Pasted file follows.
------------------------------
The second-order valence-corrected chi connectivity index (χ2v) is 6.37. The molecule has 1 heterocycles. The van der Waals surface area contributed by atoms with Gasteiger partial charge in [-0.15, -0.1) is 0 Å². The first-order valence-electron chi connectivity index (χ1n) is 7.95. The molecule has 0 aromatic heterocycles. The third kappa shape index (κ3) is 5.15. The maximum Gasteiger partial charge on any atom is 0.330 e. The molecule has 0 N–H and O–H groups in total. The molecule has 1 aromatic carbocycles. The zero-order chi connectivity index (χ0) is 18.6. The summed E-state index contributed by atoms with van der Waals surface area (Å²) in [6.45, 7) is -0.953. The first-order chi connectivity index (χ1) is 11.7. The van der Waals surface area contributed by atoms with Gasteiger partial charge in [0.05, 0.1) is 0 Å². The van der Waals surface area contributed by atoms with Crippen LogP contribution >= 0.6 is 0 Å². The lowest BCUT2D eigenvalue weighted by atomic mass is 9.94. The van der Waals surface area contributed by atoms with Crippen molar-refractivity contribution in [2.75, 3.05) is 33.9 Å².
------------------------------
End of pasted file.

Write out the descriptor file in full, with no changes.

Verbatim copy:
The second-order valence-corrected chi connectivity index (χ2v) is 6.37. The molecule has 1 heterocycles. The van der Waals surface area contributed by atoms with Gasteiger partial charge in [-0.15, -0.1) is 0 Å². The first-order valence-electron chi connectivity index (χ1n) is 7.95. The molecule has 0 aromatic heterocycles. The third kappa shape index (κ3) is 5.15. The maximum Gasteiger partial charge on any atom is 0.330 e. The molecule has 0 N–H and O–H groups in total. The molecule has 1 aromatic carbocycles. The zero-order chi connectivity index (χ0) is 18.6. The summed E-state index contributed by atoms with van der Waals surface area (Å²) in [6.45, 7) is -0.953. The first-order chi connectivity index (χ1) is 11.7. The van der Waals surface area contributed by atoms with Gasteiger partial charge in [0.05, 0.1) is 0 Å². The van der Waals surface area contributed by atoms with Crippen LogP contribution >= 0.6 is 0 Å². The lowest BCUT2D eigenvalue weighted by atomic mass is 9.94. The van der Waals surface area contributed by atoms with Crippen molar-refractivity contribution in [2.75, 3.05) is 33.9 Å².